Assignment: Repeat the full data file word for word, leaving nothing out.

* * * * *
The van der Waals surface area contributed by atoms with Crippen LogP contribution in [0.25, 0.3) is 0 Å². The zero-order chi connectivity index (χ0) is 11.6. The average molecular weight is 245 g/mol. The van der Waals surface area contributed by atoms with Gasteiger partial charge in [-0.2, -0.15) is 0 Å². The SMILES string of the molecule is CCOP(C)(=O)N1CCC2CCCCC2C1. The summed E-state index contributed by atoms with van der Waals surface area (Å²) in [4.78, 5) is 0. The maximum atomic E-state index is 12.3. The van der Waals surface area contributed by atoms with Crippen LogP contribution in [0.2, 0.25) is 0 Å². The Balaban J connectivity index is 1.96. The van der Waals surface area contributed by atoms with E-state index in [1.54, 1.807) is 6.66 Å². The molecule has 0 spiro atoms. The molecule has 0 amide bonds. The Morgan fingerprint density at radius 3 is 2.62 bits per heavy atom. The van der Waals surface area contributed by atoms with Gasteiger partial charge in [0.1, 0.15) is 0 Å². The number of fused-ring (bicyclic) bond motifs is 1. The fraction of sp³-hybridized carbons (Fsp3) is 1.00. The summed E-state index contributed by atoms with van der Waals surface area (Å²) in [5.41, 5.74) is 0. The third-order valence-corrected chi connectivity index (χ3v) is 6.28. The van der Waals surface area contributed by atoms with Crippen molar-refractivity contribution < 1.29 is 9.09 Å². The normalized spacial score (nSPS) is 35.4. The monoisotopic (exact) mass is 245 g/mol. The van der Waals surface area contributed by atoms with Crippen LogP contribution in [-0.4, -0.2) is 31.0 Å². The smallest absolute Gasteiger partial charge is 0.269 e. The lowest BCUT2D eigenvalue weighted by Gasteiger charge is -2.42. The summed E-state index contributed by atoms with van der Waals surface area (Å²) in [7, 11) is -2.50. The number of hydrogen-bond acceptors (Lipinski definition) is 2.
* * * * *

The van der Waals surface area contributed by atoms with Crippen LogP contribution in [0.25, 0.3) is 0 Å². The zero-order chi connectivity index (χ0) is 11.6. The average molecular weight is 245 g/mol. The van der Waals surface area contributed by atoms with Gasteiger partial charge in [-0.2, -0.15) is 0 Å². The SMILES string of the molecule is CCOP(C)(=O)N1CCC2CCCCC2C1. The summed E-state index contributed by atoms with van der Waals surface area (Å²) in [4.78, 5) is 0. The maximum atomic E-state index is 12.3. The van der Waals surface area contributed by atoms with Crippen LogP contribution in [0.2, 0.25) is 0 Å². The Balaban J connectivity index is 1.96. The van der Waals surface area contributed by atoms with E-state index in [1.54, 1.807) is 6.66 Å². The molecule has 0 spiro atoms. The molecule has 0 amide bonds. The Morgan fingerprint density at radius 3 is 2.62 bits per heavy atom. The van der Waals surface area contributed by atoms with Gasteiger partial charge in [0.1, 0.15) is 0 Å². The number of fused-ring (bicyclic) bond motifs is 1. The fraction of sp³-hybridized carbons (Fsp3) is 1.00. The summed E-state index contributed by atoms with van der Waals surface area (Å²) in [5.41, 5.74) is 0. The third-order valence-corrected chi connectivity index (χ3v) is 6.28. The van der Waals surface area contributed by atoms with Crippen molar-refractivity contribution < 1.29 is 9.09 Å². The normalized spacial score (nSPS) is 35.4. The monoisotopic (exact) mass is 245 g/mol. The van der Waals surface area contributed by atoms with Crippen LogP contribution in [-0.4, -0.2) is 31.0 Å². The smallest absolute Gasteiger partial charge is 0.269 e. The lowest BCUT2D eigenvalue weighted by Gasteiger charge is -2.42. The summed E-state index contributed by atoms with van der Waals surface area (Å²) in [7, 11) is -2.50. The number of hydrogen-bond acceptors (Lipinski definition) is 2.